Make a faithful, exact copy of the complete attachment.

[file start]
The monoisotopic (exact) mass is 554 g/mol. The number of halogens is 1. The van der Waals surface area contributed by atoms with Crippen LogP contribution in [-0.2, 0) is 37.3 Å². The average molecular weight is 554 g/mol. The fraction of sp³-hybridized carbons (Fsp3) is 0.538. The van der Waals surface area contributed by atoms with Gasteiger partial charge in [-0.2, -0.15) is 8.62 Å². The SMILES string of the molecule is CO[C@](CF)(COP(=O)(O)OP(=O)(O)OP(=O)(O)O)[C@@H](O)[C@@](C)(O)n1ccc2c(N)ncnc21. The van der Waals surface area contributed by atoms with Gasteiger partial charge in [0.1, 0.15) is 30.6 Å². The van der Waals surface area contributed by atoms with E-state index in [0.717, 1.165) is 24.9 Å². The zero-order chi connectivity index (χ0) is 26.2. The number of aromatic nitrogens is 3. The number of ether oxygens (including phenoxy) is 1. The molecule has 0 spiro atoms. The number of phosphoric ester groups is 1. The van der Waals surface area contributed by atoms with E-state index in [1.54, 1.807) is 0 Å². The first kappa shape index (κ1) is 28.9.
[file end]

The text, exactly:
The monoisotopic (exact) mass is 554 g/mol. The number of halogens is 1. The van der Waals surface area contributed by atoms with Crippen LogP contribution in [-0.2, 0) is 37.3 Å². The average molecular weight is 554 g/mol. The fraction of sp³-hybridized carbons (Fsp3) is 0.538. The van der Waals surface area contributed by atoms with Gasteiger partial charge in [-0.2, -0.15) is 8.62 Å². The SMILES string of the molecule is CO[C@](CF)(COP(=O)(O)OP(=O)(O)OP(=O)(O)O)[C@@H](O)[C@@](C)(O)n1ccc2c(N)ncnc21. The van der Waals surface area contributed by atoms with Gasteiger partial charge in [0.1, 0.15) is 30.6 Å². The van der Waals surface area contributed by atoms with E-state index in [0.717, 1.165) is 24.9 Å². The zero-order chi connectivity index (χ0) is 26.2. The number of aromatic nitrogens is 3. The number of ether oxygens (including phenoxy) is 1. The molecule has 0 spiro atoms. The number of phosphoric ester groups is 1. The van der Waals surface area contributed by atoms with E-state index in [1.54, 1.807) is 0 Å². The first kappa shape index (κ1) is 28.9.